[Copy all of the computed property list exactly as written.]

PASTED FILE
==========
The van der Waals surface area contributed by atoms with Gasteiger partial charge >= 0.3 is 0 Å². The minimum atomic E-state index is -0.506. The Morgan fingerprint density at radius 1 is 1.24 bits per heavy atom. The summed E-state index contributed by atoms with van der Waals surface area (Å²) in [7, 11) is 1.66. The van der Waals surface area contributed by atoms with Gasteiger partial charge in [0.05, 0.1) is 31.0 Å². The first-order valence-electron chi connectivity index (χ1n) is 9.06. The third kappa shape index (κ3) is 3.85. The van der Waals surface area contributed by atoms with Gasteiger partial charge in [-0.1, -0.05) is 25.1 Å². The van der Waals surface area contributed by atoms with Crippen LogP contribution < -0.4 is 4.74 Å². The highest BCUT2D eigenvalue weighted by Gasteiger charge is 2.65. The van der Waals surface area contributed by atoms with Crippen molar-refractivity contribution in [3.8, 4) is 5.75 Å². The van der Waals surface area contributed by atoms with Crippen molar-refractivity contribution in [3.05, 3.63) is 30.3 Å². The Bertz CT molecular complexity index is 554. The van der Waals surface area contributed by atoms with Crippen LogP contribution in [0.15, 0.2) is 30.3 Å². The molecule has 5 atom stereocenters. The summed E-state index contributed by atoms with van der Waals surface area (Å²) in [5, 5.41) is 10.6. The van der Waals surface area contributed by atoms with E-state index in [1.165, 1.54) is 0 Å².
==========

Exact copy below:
The van der Waals surface area contributed by atoms with Gasteiger partial charge >= 0.3 is 0 Å². The minimum atomic E-state index is -0.506. The Morgan fingerprint density at radius 1 is 1.24 bits per heavy atom. The summed E-state index contributed by atoms with van der Waals surface area (Å²) in [7, 11) is 1.66. The van der Waals surface area contributed by atoms with Gasteiger partial charge in [0.05, 0.1) is 31.0 Å². The first-order valence-electron chi connectivity index (χ1n) is 9.06. The third kappa shape index (κ3) is 3.85. The van der Waals surface area contributed by atoms with Gasteiger partial charge in [-0.1, -0.05) is 25.1 Å². The van der Waals surface area contributed by atoms with Crippen LogP contribution < -0.4 is 4.74 Å². The highest BCUT2D eigenvalue weighted by Gasteiger charge is 2.65. The van der Waals surface area contributed by atoms with Crippen molar-refractivity contribution in [3.8, 4) is 5.75 Å². The van der Waals surface area contributed by atoms with Crippen molar-refractivity contribution in [3.05, 3.63) is 30.3 Å². The Bertz CT molecular complexity index is 554. The van der Waals surface area contributed by atoms with Crippen LogP contribution in [0.15, 0.2) is 30.3 Å². The molecule has 5 atom stereocenters. The summed E-state index contributed by atoms with van der Waals surface area (Å²) in [5, 5.41) is 10.6. The van der Waals surface area contributed by atoms with E-state index in [1.165, 1.54) is 0 Å².